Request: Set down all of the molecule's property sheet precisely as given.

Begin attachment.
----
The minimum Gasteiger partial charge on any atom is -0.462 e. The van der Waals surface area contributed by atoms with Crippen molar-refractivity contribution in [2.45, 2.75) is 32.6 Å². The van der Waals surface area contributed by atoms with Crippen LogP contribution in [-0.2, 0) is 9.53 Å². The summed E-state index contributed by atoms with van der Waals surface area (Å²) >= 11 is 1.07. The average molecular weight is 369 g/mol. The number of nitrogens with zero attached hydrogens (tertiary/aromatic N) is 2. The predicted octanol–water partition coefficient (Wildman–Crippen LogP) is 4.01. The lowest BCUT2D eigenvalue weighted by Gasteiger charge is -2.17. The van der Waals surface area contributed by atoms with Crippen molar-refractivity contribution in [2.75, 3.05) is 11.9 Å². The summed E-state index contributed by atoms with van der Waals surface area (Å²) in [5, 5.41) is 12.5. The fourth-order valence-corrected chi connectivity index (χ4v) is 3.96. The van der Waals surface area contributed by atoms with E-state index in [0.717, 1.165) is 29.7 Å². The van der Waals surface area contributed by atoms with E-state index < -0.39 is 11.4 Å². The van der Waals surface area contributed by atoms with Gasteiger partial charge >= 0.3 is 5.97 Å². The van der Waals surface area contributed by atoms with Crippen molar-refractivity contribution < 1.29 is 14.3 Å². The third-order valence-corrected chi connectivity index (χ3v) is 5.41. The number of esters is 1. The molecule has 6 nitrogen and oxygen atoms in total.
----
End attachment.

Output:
The minimum Gasteiger partial charge on any atom is -0.462 e. The van der Waals surface area contributed by atoms with Crippen molar-refractivity contribution in [2.45, 2.75) is 32.6 Å². The van der Waals surface area contributed by atoms with Crippen LogP contribution in [-0.2, 0) is 9.53 Å². The summed E-state index contributed by atoms with van der Waals surface area (Å²) >= 11 is 1.07. The average molecular weight is 369 g/mol. The number of nitrogens with zero attached hydrogens (tertiary/aromatic N) is 2. The predicted octanol–water partition coefficient (Wildman–Crippen LogP) is 4.01. The lowest BCUT2D eigenvalue weighted by Gasteiger charge is -2.17. The van der Waals surface area contributed by atoms with Crippen molar-refractivity contribution in [2.75, 3.05) is 11.9 Å². The summed E-state index contributed by atoms with van der Waals surface area (Å²) in [5, 5.41) is 12.5. The fourth-order valence-corrected chi connectivity index (χ4v) is 3.96. The van der Waals surface area contributed by atoms with E-state index in [0.717, 1.165) is 29.7 Å². The van der Waals surface area contributed by atoms with E-state index < -0.39 is 11.4 Å². The van der Waals surface area contributed by atoms with Gasteiger partial charge >= 0.3 is 5.97 Å². The van der Waals surface area contributed by atoms with Crippen molar-refractivity contribution < 1.29 is 14.3 Å². The third-order valence-corrected chi connectivity index (χ3v) is 5.41. The number of esters is 1. The molecule has 6 nitrogen and oxygen atoms in total.